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Dolphins and pilot whales can even find their way in murky and dark waters thanks to their natural echo sounder. Submarines also use ultrasound technology for locating purposes. Ultrasound sensors can calculate distances, even to transparent materials and underwater. The BionicFinWave uses these characteristics to its benefit. Thanks to ultrasound sensors, the bionic underwater robot swims collision-free through a pipe system made of acrylic glass.
Ultrasound sensors transmit sound waves in a high frequency range towards their target object, which reflect the sound waves as an echo. The sensors receive these signals and are able to calculate the distance using the time interval until the echo is returned. Distances can be measured and one’s own position can be determined using this measuring principle.
The underwater robot BionicFinWave with its undulating fin motion uses the technology to swim collision-free through a transparent pipe system. Five ultrasound sensors on its head and the inertial sensor technology constantly measure the distances to the walls and its actual direction through the water. A processor analyses this data and uses it to work out when there is a curve in the pipe system. It controls the fins in such a way that the BionicFinWave swims as centrally as possible and does not hit the walls.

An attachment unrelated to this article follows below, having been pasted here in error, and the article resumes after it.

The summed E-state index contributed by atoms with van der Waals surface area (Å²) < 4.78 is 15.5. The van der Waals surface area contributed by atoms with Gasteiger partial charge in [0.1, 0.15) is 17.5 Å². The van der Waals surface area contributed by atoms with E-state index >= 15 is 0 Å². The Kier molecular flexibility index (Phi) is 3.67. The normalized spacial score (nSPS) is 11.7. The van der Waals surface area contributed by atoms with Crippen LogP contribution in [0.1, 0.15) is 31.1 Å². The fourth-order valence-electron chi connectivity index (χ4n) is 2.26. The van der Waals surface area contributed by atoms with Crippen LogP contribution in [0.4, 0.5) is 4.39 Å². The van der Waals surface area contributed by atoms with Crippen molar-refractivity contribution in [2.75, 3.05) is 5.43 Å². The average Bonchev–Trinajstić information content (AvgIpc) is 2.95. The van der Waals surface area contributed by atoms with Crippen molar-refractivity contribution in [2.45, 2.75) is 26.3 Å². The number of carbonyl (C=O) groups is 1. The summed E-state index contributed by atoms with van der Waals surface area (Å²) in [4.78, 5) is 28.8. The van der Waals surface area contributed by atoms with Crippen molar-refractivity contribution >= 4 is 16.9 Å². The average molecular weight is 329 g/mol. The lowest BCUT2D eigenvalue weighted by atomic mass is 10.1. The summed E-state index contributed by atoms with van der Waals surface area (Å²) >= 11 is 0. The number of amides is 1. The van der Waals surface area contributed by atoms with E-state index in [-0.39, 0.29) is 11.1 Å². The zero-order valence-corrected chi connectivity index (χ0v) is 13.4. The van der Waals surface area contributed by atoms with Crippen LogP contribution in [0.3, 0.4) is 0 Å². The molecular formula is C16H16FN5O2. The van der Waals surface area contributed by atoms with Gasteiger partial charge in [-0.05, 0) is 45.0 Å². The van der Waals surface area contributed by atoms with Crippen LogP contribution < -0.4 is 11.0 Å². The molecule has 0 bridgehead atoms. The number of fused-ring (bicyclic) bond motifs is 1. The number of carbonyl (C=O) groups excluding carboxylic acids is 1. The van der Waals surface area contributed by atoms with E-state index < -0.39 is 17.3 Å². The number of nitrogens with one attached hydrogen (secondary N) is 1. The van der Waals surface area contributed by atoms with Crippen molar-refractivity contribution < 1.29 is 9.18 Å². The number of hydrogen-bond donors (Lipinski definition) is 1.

The BionicFinWave uses its two side fins to move along. They generate a continuous wave, the so-called undulating fin movement. The wild marine flatworm, the cuttlefish and the Nile perch move through the water in the same way. With the wave-shaped movement of the fins, the fish push the water backwards, thus creating a forward thrust.
The fins on the BionicFinWave are completely made from silicone and do not require any struts or other support elements. This makes them extremely flexible and enables them to implement the fluid wave movements of their biological role models. They are attached on the left and right to nine small lever arms that have a deflection angle of 45°. The lever arms in turn are driven by two servo motors located in the body of the underwater robot. Two attached crankshafts transfer the force to the levers so that the two fins can be moved individually. This enables them to generate different wave patterns.
To swim in a curve, for example, the outer fin moves faster than the inner fin, similar to the chains on a digger. A third servo motor at the head of the BionicFinWave controls the bending of the body, enabling it to swim up and down. The crankshafts and joints are made from a single piece using the 3D printing process, and are thus flexible and supple.
The BionicFinWave swims collision-free through a pipe system thanks to ultrasound sensors.